Gladstone leads the way for innovative waste management

Published Wednesday, 28 March, 2018 at 11:30 AM

Minister for Environment and the Great Barrier Reef, Minister for Science and Minister for the Arts
The Honourable Leeanne Enoch

The Palaszczuk Government’s new waste strategy will help determine the best way forward for waste management in Gladstone, including diverting waste away from landfill and exploring more innovative ways to use waste.

Minister for Environment Leeanne Enoch said this was exactly what Northern Oil’s Advanced Biofuels Pilot Plant was doing.

“It is great to see companies like Northern Oil finding innovative ways to convert waste – items, such as plastics, wood waste and tyres – into energy,” Ms Enoch said.

“This builds on the Palaszczuk Government’s push to invest in industry and explore more opportunities for how to manage waste in the long term, which also helps create more jobs.

“It is estimated that less than 3 jobs are supported for every 10,000 tonnes of waste that goes to landfill. But if that same waste was recycled, that would support more than 9 jobs, and that is what we need to build on.

“Last financial year, 33,653 tonnes of waste went into landfill in Gladstone, so the region could have had 18 more jobs in a single year if we made better use of that waste.”

Member for Gladstone Glenn Butcher said Queensland used to have a waste levy, but it was recklessly scrapped by the former LNP Government in 2012.

“Not only did this make Queensland a cheap place to dump, it robbed us of the opportunity to invest in the recycling industry and create new jobs,” Mr Butcher said.

“If the levy hadn’t been scrapped, we would have been able to invest in new industry and create new jobs right across Queensland.”

Northern Oil Renewable Products General Manager Ben Tabulo said there was no doubt that a waste levy was needed in Queensland.

“This state can do better than continuing to throw domestic and industrial waste into landfill,” Mr Tabulo said.

“That approach is outdated, old fashioned and is not sustainable both environmentally and economically. Redirecting and reusing waste streams such as mining and passenger tyres, plastic, green and municipal waste offers a genuine opportunity to expand existing resource recovery industries as well as create new ones.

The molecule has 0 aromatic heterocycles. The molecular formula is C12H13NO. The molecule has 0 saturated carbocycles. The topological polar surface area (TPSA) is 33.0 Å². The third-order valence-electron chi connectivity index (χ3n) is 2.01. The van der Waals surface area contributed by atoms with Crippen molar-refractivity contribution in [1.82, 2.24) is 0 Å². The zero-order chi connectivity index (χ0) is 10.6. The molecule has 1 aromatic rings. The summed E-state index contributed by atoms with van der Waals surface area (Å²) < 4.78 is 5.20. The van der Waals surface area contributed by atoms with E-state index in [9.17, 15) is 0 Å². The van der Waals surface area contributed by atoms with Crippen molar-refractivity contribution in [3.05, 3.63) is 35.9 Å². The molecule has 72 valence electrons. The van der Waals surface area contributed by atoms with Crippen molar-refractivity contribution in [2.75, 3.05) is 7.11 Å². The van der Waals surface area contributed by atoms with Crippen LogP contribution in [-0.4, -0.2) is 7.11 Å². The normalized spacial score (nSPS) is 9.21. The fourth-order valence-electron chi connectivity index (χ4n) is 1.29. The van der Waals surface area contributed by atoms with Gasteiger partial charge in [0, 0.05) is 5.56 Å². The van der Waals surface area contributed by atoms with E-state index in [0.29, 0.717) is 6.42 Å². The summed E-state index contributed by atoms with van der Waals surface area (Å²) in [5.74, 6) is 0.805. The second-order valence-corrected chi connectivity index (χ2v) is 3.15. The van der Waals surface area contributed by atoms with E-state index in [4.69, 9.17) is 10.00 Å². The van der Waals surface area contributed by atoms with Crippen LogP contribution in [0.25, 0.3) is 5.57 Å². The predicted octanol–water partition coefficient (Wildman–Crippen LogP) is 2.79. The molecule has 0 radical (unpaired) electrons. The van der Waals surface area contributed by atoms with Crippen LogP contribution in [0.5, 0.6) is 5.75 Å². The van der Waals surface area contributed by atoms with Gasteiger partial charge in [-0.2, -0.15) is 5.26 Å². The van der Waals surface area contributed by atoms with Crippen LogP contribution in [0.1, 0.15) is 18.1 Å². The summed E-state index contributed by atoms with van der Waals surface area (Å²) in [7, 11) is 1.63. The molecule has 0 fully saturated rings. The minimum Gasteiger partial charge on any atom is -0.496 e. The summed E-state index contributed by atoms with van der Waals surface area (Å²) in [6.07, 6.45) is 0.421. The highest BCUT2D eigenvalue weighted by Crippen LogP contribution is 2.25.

“Earlier this month we announced that we had produced 100 per cent drop in diesel from four different waste streams. This isn’t pie in the sky stuff.

“A considered waste levy will accelerate investment in the conversion of waste into fuel, energy and other products. Long time, I believe that the waste levy will be an enabler for lower energy costs in Queensland.”

Gladstone Region Mayor Matt Burnett welcomed the Queensland Government measures to reduce waste and said the Gladstone Region stood ready to play a key role in the creation of renewable energy and recycled products.

“Gladstone Regional Council is already converting gas to energy via its award-winning Benaraby Landfill Gas-to-Power Project and has implemented the use of recycled glass for use in the construction of road base,” Councillor Burnett said.

“Council is investigating a number of ways in which waste items can be converted into renewable energy and Minister Enoch’s announcement complements our efforts to boost the local economy and promote job growth via renewable energy projects.”

Ms Enoch said since the LNP scrapped the waste levy, more than 2.3 million tonnes of waste had come into Queensland from other states.

“That’s the equivalent of more than 200 trucks coming across the border every week since 2012. If we lined up all those trucks, they would stretch all the way from the New South Wales border to Cairns,” Ms Enoch said.

Ms Enoch said the Palaszczuk Government was acting on the recommendations of a final report following an independent investigation into the transport of interstate waste in to Queensland, led by former Supreme Court Justice Peter Lyons.

“I want to assure Queenslanders that while our new waste strategy does include a waste levy, as recommended by Justice Lyons, we have made a commitment that the levy will not be passed onto Queensland households.

“Our waste Stakeholder Advisory Group is currently working through that and will determine the best way forward with a levy, while ensuring it has no impact on families.”

The Stakeholder Advisory Group will continue to regularly meet over the next few months and details of the levy will form part of the Budget process.

For more details, including the final report into the transport of interstate waste, visit


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